Celebrating The Life of First Lady Barbara Bush

Hi and Happy Monday.  How was your weekend?  Mine was good and quite lazy with some family time.  On Saturday morning, I watched the entire funeral for First Lady Barbara Bush.  It was a moving service and beautifully honored such an amazing woman. (Photo from Power Point clip art.)

I didn’t expect to be so moved or so touched, but I couldn’t help it.  After all, she was quite something.  The church was stunning with the pipe organ and fantastic choir.  The hymns were some of my favorites and I sang along with them.  The speakers were also great and gave lovely comments about her — Presidential historian Jon Meacham, friend Susan Baker, and son Jeb Bush.

All three of them had touching stories about Bar as she was affectionately called by friends and family.  They also had funny stories so there was laughter with the tears for the estimated 1,500 people in attendance.  They moved me at this celebration of her amazing 92 years.

Some of the stories I had never heard before and others I had.  As I listened, I was touched by what an amazing woman of integrity she was.  She lived life fully and seemed to enjoy every minute.  She loved with all of her heart her husband of 73 years and her 6 children, numerous grandchildren, and many great-grandchildren (I am not sure of the numbers).

One story was about visiting an AIDS clinic and holding babies and hugging patients.  That just wasn’t done in the 1980s since so much was not known about this disease.  Despite that, she showed and shared compassion.  She demonstrated loving others and being kind. She knew how important it was to those at the clinic and did it.

Some of the letters were shared between President George H.W. Bush and Barbara.  They showed the love they had for one another and it was beautiful.  And something to learn from about what real love is.  Jeb Bush also had a few funny anecdotes about his mother and how tough she was with him and his siblings.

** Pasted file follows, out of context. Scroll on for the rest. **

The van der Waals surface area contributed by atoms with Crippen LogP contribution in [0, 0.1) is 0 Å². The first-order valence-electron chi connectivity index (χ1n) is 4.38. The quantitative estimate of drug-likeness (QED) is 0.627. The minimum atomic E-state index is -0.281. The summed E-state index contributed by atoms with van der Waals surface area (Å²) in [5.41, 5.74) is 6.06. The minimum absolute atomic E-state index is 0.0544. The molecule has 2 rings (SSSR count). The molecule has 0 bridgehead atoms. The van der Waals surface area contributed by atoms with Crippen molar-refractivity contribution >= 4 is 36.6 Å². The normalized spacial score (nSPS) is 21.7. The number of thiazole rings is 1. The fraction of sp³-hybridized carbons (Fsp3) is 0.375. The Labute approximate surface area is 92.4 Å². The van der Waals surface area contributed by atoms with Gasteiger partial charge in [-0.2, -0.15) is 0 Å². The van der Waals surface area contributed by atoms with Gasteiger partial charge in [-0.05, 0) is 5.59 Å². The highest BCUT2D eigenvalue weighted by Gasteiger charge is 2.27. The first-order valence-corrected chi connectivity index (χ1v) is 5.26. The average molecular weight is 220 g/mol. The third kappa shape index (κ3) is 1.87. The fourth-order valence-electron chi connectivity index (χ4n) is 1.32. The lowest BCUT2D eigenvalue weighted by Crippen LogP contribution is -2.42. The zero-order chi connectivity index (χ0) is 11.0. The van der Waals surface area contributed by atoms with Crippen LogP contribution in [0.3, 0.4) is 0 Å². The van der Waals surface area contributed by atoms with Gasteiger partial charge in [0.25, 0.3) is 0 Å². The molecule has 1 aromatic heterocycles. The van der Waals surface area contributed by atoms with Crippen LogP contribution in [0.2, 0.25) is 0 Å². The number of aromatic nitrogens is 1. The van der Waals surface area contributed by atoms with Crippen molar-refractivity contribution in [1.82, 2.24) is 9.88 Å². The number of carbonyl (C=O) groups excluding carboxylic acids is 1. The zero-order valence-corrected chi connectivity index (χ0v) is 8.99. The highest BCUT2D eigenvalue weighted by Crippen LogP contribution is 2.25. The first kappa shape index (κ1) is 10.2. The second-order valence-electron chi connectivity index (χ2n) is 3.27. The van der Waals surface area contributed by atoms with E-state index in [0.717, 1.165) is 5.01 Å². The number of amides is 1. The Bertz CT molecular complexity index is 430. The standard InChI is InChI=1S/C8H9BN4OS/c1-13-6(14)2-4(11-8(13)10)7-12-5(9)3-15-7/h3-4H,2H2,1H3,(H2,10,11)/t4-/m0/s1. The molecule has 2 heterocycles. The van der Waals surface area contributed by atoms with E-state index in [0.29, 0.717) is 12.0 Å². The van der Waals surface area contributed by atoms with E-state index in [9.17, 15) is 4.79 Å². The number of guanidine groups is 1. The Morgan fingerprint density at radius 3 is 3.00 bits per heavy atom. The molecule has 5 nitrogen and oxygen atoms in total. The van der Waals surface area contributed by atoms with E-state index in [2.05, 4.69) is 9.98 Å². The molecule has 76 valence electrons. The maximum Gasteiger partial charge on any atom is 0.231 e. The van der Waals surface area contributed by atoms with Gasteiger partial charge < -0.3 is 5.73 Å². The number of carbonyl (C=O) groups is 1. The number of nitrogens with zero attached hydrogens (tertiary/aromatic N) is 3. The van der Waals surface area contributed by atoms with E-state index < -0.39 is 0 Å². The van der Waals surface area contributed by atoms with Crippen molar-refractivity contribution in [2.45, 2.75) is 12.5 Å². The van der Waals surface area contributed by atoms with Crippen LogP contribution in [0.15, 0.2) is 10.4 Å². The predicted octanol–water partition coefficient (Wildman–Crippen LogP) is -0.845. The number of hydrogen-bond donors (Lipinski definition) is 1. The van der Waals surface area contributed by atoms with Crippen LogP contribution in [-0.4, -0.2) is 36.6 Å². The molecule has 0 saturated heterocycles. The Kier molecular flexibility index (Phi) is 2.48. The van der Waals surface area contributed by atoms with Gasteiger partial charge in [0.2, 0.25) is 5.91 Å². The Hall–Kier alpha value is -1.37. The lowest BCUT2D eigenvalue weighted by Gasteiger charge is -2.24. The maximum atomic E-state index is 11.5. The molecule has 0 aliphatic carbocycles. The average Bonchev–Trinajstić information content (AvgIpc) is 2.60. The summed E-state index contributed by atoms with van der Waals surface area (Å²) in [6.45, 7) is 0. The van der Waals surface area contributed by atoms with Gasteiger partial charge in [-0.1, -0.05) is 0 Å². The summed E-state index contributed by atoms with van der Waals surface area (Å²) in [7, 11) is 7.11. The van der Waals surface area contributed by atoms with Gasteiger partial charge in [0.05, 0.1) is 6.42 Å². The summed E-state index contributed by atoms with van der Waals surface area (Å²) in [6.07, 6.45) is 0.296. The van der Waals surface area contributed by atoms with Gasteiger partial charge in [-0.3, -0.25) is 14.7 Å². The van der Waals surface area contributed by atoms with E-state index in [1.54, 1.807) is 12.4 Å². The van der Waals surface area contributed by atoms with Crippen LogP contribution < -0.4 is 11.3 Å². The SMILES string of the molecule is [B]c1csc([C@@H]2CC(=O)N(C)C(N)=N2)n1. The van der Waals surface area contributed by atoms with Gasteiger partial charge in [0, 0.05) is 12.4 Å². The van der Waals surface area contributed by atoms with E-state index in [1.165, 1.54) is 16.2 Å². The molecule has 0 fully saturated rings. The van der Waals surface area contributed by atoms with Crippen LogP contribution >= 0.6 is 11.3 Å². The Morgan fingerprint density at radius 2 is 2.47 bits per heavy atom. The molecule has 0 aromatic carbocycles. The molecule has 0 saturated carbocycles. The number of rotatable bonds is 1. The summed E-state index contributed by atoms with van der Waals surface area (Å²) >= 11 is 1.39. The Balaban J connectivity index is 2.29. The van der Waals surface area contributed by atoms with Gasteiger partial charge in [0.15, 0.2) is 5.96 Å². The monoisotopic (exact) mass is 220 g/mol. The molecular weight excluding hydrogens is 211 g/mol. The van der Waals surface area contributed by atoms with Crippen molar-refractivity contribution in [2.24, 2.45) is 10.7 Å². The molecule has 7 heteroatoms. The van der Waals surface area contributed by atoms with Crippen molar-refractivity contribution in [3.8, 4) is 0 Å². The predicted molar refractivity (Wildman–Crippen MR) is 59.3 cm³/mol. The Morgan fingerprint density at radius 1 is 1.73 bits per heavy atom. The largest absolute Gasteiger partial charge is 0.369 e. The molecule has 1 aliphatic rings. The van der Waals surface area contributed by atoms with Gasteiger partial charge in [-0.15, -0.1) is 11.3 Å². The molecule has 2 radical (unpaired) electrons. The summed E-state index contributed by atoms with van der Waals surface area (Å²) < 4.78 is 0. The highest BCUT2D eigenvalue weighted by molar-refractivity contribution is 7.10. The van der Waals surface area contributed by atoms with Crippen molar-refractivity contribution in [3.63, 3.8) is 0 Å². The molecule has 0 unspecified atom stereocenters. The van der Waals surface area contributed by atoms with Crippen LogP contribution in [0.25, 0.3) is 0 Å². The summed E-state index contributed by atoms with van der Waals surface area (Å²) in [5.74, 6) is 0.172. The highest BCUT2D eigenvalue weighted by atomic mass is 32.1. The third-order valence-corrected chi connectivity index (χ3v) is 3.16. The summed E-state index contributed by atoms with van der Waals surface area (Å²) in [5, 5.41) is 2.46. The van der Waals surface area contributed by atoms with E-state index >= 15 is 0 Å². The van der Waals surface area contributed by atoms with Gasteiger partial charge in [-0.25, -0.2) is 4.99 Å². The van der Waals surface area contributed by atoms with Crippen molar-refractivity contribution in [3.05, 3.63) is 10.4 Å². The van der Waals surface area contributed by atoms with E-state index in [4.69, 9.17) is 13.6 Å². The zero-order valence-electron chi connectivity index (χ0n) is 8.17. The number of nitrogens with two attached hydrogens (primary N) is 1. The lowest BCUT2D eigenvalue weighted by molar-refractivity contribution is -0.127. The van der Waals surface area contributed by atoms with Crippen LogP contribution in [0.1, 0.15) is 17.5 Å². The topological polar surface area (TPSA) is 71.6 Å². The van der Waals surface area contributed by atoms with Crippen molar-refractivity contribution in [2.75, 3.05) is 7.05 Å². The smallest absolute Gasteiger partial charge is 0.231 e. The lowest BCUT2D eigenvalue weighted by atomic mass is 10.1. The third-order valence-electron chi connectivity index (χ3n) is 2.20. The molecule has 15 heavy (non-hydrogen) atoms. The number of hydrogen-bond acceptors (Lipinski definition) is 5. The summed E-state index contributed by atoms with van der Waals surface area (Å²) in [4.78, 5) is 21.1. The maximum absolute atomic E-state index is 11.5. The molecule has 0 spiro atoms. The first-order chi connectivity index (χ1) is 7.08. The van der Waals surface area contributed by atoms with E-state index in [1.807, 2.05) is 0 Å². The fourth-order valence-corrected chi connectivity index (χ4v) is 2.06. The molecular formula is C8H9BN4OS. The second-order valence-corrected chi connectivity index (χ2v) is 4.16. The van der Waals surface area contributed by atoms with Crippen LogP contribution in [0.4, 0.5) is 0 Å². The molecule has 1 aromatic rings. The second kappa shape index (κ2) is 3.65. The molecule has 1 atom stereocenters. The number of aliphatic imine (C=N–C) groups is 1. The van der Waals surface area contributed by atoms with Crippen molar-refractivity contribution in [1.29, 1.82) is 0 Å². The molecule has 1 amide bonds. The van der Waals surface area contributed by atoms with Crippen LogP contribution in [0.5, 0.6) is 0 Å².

She was honest, was considerate and helpful to others, was sharp-tongued at times, but from what was said about her it was done out of love and fun not vengeance or hate.  She was civil, had manners, served others and taught her family how to serve, and she taught her kids how to behave as well.

Barbara Bush is someone to admire and look up to.  She is someone we can have as a role model for ourselves and for our kids.  And frankly, she reminded me of my own grandmothers — Grams and Grandma.  They too were incredible women who loved their families, taught them manners and how to behave, worked hard in their chosen professions and interests, and loved to be with friends and family.

To all of these women, I say thank you.  Thank you for being beacons of how to treat one another, how to love, and how to know what is precious in life.  May we learn from you and treat others with kindness, respect, and love.  Always love.

The former Presidents and First Ladies and the current First Lady came to celebrate Barbara Bush’s life.  Seeing them all together in the pew and also in a photograph was  moving.  First Lady Melania Trump sat with President Barack Obama and First Lady Michelle Obama, President Bill Clinton and First Lady Hillary Clinton.  They were across the aisle from President George H.W. Bush, President George W. Bush and First Lady Laura Bush.

They came together to celebrate this amazing woman’s life and were civil to each other.  They hugged each other, they smiled, and seemed happy to see each other even though it was to celebrate the loss of someone so beloved.

If only we could again be friendly with those we don’t agree with.  To be kind to each other, to listen to and respect one another, instead of the constant distrust, hate, and ridicule of those who are different than us.  May we do better in our personal lives as we communicate with others.  And may we think before we post and share hateful things and comments on social media.

It was refreshing to see people being brought together to remember someone who truly knew what was important in life, who served her country, who cared for others, who lived a life with integrity, grace, and compassion for others, and who helped those she didn’t know.  The lovely comments about her from those who attended the service and those on the news were so welcome and nice to hear.